Nothing in the filing, made public Thursday in a New York Sun report, indicated that either President Bush or Cheney authorized the release of the identity of CIA operative Valerie Plame.
The reported authorized disclosure of the Iraq information was around the time in 2003 that the Iraq invasion was being challenged after U.S. forces failed to find weapons of mass destruction.
Plame’s CIA status was made public in a July 14, 2003 column by syndicated columnist Robert Novak, eight days after her husband, former U.S. Ambassador Joseph Wilson, accused the Bush administration of twisting prewar intelligence to exaggerate the Iraqi threat from weapons of mass destruction, according to the Associated Press.
In 2002, the CIA sent Wilson to Africa to investigate intelligence that Iraq had an agreement to acquire uranium yellowcake from Niger, and Wilson concluded that there was no such arrangement.
According to grand jury testimony by New York Times reporter Judith Miller, Libby told her of Plame’s employment on July 8, 2003, shortly after the White House aide received authorization by President Bush through Cheney to release sensitive Iraq information, according to the court filing.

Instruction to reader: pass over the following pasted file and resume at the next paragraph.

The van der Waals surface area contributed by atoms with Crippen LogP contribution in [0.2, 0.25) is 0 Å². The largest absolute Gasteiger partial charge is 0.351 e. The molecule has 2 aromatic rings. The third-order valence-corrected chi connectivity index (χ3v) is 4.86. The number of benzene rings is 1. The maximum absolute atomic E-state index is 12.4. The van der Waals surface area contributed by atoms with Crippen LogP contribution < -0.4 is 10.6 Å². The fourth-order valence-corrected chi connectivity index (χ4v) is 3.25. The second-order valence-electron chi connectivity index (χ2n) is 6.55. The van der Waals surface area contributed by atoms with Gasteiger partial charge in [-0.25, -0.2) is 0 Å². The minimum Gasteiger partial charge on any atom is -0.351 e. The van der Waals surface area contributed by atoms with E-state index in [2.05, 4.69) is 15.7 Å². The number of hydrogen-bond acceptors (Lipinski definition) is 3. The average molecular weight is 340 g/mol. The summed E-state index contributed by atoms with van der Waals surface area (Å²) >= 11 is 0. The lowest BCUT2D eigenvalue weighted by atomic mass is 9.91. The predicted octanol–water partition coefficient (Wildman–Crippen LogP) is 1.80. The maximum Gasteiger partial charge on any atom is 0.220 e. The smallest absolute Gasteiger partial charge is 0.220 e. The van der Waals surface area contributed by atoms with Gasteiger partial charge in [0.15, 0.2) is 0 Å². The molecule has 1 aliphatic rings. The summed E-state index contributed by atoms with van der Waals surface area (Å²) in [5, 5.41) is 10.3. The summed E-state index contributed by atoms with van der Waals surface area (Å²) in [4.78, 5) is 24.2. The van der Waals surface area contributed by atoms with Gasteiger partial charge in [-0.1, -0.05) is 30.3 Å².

Libby’s conversation with Miller “occurred only after the vice president advised defendant that the president specifically had authorized defendant to disclose certain information in the National Intelligence Estimate,” the papers by Special Counsel Patrick Fitzgerald stated, although they did not specify the “certain information.”
“Defendant testified that the circumstances of his conversation with reporter Miller — getting approval from the president through the vice president to discuss material that would be classified but for that approval — were unique in his recollection,” the papers added.
Libby is accused of making false statements about how he learned of Plame’s identity and what he told reporters about it.